“The new discoveries show the moon is an even more interesting and attractive scientific, exploration and operational destination than people had previously thought.”- Paul Spudis, principal investigator of the Mini-SAR experiment at the Lunar and Planetary Institute (and chief lunar scientist of Google Lunar X PRIZE team Odyssey Moon); “Tons of Water Ice Found on the Moon’s North Pole”, Space.com

This should mean that the North Pole—and any permanently-shadowed crater—should have any lunar prospectors (human, robotic, or otherwise) salivating.

Santa (as reported by Apollo 8) better like company… :)

LCROSS Impact Results–Water Was Found! November 14, 2009

Posted by Nick Azer in : Cabeus, LCROSS, NASA, Polar ice, private sector, water , 2comments

NASA has released the preliminary results from the LCROSS “moon bombing” impact, and the news is that water has indeed been found!

“‘Multiple lines of evidence show water was present in both the high angle vapor plume and the ejecta curtain created by the LCROSS Centaur impact. The concentration and distribution of water and other substances requires further analysis, but it is safe to say Cabeus holds water.'” –Anthony Colaprete, LCROSS project scientist

With mission accomplished, and a big new financial motivator for companies (water) having been confirmed several times over, things are really beginning to heat up for NASA and the private sector (the $30 million Google Lunar X PRIZE, matched by NASA for a $60 million total? Drool…)

"Moon Bombing" Plume Spotted; LCROSS Team "Blown Away" by Data October 17, 2009

Posted by Nick Azer in : Cabeus, LCROSS, NASA, Polar ice, water , 2comments

NASA has announced that an alternate camera from the LCROSS caught an image of the plume from NASA’s recent “moon bombing”—and that good data was returned from the mission:

“We are blown away by the data returned…the team is working hard on the analysis and the data appear to be of very high quality.”- Anthony Colaprete, LCROSS principal investigator and project scientist, “NASA’S LCROSS Captures All Phases of Centaur Impact”

In fact, all three phases of the impact–the impact flash, the plume, and the creation of the Centaur’s crater—wer captured, though the expcted 12-mile-high plume ended up only being one mile high. Still, besides a lack of on-the-moment drama, it appears everything with the mission was a ‘smashing success’, and it should be exciting to see the data that unfolds in the next few weeks…

For more impact images, check out the press release and NASA’s gallery! :)

NASA's "Moon Bombing" For Water Ice Tonight—A Quick Explanation October 8, 2009

Posted by Nick Azer in : LCROSS, Lunar Reconaissance Orbiter, NASA, Obama, private sector, water , 1 comment so far

NASA’s surprisingly controversial “moon bombing” with the LCROSS craft is set for tonight, at 4:30am!

A lot of people (and I mean a lot–Twitter has been on fire , 38 Tweets on it in past ~30 seconds) are wondering why NASA’s doing this, and some are expressing levels of outrage.

A quick explanation: Water ice is important to moon colonies (and beyond—the oxygen and hydrogen can be used to make rocket propellant, which is incredibly expensive to launch off of Earth; and thus, the Moon could be a cost-effective ‘gas station’ for Mars and beyond), and this event tonight is a key study to whether it exists in shadowed craters sensors can’t see into.  (See this great article from Universe Today for more on why water on the Moon is valuable.)

The LCROSS will drop it’s spent Centaur rocket (non-explosive, basically a large piece of metal) into the Cabeus A crater, and the LCROSS itself will follow into the crater, taking readings as it goes (and eventually impacts the same location).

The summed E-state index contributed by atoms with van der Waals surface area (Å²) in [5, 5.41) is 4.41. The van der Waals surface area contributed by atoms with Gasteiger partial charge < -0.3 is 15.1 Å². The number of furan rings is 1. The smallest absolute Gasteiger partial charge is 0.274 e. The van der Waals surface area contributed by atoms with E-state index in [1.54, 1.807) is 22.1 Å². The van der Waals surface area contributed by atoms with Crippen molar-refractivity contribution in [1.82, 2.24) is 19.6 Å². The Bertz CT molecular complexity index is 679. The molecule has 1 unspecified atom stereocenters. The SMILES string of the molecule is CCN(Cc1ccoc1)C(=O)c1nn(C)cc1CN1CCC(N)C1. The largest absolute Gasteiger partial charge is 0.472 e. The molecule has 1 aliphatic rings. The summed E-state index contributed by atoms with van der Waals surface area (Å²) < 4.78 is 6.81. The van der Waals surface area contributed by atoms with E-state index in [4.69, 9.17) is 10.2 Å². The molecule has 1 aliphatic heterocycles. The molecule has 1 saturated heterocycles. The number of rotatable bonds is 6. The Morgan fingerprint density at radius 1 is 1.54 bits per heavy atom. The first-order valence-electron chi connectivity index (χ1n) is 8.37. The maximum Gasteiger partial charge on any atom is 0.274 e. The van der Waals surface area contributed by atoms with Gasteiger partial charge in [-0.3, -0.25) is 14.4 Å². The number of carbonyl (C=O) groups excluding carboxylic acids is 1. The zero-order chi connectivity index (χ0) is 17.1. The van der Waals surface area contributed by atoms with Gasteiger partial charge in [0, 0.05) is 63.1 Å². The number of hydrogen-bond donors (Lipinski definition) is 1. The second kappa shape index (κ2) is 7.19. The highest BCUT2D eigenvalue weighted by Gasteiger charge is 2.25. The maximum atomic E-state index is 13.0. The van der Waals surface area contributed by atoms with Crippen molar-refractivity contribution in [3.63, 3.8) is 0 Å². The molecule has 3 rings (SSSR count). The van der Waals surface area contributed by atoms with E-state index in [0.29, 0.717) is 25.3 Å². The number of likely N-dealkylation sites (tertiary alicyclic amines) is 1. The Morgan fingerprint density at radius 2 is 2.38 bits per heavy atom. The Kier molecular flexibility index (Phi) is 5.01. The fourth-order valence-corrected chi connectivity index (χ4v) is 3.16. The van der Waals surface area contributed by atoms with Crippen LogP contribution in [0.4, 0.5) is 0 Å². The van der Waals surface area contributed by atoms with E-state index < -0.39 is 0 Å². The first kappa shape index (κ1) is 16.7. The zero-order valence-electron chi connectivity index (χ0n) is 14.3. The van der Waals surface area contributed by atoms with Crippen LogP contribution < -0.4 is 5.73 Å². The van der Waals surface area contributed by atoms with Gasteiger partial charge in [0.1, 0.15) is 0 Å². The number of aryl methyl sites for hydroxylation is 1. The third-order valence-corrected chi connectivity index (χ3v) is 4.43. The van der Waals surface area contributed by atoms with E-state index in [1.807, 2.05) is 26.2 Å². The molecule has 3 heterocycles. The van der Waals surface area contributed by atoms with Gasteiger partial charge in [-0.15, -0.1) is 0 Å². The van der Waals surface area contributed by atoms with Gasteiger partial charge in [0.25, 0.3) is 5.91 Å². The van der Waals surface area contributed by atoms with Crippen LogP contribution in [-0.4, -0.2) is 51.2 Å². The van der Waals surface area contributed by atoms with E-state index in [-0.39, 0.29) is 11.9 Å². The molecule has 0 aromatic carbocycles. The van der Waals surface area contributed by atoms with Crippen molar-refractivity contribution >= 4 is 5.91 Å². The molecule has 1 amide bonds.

The $79 million spent on the mission could pay itself back for the U.S.—private space development is a rapidly growing industry, one that Obama has suggested could be valuable to an economic turnaround. Companies are already set for a variety of commercial applications (including an extremely promising alternative energy, as explained there by Apollo 17 astronaut/geologist Jack Schmitt) , but the presence of valuable water ice gives them another lucrative motivation.

This will be a historic event—the mainstream-public attention alone has guaranteed that, and the successful discovery of water ice will be yet another spur to an already charging “base race” back to the Moon  (for resources, this time) :)

You can watch the impact live on NASA TV at 4:30am PST (and there’s even a free watching event at OMSI here in Portland, OR.)

LCROSS Has New Crater in Crosshairs for Impact September 30, 2009

Posted by Nick Azer in : Cabeus, LCROSS, Lunar Reconaissance Orbiter, NASA, water , 1 comment so far

Google Moon image of Cabeus and the South Pole

NASA announced on Monday that the LCROSS‘ hairs have picked a new target for its Oct. 9th impact: the larger Cabeus crater instead of Cabeus A.

As you can see in the Google Moon image above, Cabeus is both near the south pole and deeply shadowed—increasing the chance for hidden water ice that the LCROSS’ moon-bombing (using one of its spent rockets) hopes to stir up.

The impact is occurring at 4:30am PST Friday, Oct. 9th—with viewing events you can join, including one here in Portland, OR at OMSI. (I’d go, but I’ll actually be at work…full-time graveyard shift :) ).

Keep your crosshairs targeted here for coverage of the impact and its results :)

It's Official: NASA Reveals Water Discovered on the Moon! September 24, 2009

Posted by Nick Azer in : Chandrayaan-1, NASA, water , 1 comment so far

As rumored, NASA announced today that three different spacecraft have detected water molecules on the Moon (the first-ever confirmation!).

NASA’s Moon Mineralogy Mapper (M3) instrument on board India’s Chandrayaan-1 made the discovery, assisted in confirmation by the Cassini and Epoxi spacecrafts. The water and hydroxyl-bearing materials were found in a relatively young polar crater that faces away from Earth. The results were analyzed by scientists working at Brown University (in Providence, Rhode Island—a state I hold dear to my heart :) ).

Check out the press release for all the initial background and details :)

Fun fact: NASA originally got a hint of this water evidence back in 1999, on Cassini’s first pass, but did not publish those results until confirmation now.